Zinc is an essential mineral with a known role in maintenance of DNA integrity. However, until recently, no human studies have directly examined the role of zinc status on DNA damage in healthy adults.
A study published in the August 2009 American Journal of Clinical Nutrition examined the effects of varying levels of zinc intake on DNA damage in healthy adult males. Nine healthy men with reported mean daily zinc intakes of 11 mg/day were subjected to three different dietary periods.
* Days 1-13 = baseline period (11 mg zinc/day)
* Days 14-55 = zinc depletion (0.6 mg zinc/day for 1 week, then 4 mg zinc/day for 5 weeks)
* Days 56-83 = zinc repletion (11 mg zinc/day for 4 weeks with 20 mg supplemental zinc for the first 7 days)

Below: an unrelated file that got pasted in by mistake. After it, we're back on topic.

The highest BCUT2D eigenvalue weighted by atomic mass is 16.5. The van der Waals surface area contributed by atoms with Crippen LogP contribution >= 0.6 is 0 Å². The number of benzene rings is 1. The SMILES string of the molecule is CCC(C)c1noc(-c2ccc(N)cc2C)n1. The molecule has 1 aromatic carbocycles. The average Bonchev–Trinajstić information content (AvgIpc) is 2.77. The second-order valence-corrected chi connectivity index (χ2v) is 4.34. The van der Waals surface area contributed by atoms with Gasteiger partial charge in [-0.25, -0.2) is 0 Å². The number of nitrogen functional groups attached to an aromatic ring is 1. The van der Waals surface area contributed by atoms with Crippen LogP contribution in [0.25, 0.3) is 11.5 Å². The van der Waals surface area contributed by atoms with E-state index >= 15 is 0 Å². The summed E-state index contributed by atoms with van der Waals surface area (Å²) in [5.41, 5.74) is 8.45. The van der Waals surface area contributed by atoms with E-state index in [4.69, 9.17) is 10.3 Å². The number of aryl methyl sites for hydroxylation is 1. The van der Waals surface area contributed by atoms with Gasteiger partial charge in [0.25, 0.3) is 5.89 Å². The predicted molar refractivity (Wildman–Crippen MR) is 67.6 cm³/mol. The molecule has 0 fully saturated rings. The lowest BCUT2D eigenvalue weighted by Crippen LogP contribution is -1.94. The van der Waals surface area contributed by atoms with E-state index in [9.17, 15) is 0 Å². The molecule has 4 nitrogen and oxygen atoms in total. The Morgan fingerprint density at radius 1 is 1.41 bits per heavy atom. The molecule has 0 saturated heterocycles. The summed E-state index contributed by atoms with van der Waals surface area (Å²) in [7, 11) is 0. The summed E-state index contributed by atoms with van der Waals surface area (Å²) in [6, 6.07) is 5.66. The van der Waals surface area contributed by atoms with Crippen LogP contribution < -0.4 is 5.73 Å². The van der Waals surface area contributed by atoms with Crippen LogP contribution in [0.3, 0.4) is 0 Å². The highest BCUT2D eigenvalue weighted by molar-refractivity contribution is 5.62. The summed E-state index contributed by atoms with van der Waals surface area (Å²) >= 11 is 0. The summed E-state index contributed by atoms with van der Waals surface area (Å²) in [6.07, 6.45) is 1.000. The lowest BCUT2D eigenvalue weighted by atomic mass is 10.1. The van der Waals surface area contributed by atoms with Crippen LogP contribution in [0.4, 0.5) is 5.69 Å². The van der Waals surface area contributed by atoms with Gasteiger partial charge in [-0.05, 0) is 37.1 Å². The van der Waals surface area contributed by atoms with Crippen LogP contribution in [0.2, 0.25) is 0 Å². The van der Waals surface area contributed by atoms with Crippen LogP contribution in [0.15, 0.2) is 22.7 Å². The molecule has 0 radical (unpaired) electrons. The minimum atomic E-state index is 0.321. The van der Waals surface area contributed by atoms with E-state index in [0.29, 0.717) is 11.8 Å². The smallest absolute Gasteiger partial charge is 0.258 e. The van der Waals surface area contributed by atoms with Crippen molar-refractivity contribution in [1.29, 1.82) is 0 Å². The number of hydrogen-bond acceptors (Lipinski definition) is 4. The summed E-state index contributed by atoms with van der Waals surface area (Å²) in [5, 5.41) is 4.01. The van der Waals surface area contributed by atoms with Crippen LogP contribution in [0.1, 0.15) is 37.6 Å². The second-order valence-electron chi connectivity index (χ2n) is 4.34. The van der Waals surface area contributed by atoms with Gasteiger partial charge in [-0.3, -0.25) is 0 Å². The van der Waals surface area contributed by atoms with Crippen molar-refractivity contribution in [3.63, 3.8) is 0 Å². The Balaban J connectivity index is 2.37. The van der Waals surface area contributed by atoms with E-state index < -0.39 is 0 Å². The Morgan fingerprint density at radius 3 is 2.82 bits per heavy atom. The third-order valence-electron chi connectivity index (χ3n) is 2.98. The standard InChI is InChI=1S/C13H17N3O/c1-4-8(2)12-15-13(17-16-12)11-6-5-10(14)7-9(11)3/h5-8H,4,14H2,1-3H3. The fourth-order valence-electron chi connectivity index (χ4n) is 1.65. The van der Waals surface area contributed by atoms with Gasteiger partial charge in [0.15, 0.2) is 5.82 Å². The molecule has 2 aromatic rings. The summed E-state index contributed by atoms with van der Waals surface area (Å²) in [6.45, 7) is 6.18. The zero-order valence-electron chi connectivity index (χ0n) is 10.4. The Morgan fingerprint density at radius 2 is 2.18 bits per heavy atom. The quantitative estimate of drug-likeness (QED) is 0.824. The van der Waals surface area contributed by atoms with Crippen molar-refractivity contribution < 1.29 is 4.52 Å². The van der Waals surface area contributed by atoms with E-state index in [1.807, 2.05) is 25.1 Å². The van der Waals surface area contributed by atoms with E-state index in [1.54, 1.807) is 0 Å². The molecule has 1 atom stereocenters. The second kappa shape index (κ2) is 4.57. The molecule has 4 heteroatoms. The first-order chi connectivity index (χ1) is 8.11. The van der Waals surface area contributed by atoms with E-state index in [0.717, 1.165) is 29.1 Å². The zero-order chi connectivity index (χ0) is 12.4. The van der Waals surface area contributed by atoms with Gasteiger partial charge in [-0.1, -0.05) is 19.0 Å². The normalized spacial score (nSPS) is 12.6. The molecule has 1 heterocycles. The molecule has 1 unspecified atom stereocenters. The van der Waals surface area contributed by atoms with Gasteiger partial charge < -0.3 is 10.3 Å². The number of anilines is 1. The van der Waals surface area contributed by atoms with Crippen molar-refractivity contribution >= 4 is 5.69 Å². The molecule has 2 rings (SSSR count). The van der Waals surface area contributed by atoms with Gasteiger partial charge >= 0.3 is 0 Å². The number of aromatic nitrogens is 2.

Blood samples were collected on days 1, 13, 35, 55, and 83, and three key metrics were analyzed (DNA damage in peripheral blood cells, plasma oxidative stress, and antioxidant defense biomarkers).
As expected, dietary zinc depletion was strongly associated with increased DNA breakage in peripheral blood cells (day 13 compared with day 55, P < style="border-bottom: 1px dashed rgb(0, 102, 204); cursor: pointer;" class="yshortcuts" id="lw_1255669723_2">DNA strand breaks during the entire zinc depletion period (P = 0.006).
This study provides strong evidence for dietary zinc intake being a critical factor in maintaining DNA integrity in humans.
Song Y, Chung CS, Bruno RS, Traber MG, Brown KH, King JC, Ho E. 2009. Dietary zinc restriction and repletion affects DNA integrity in healthy men. AJCN 90(2):321-8.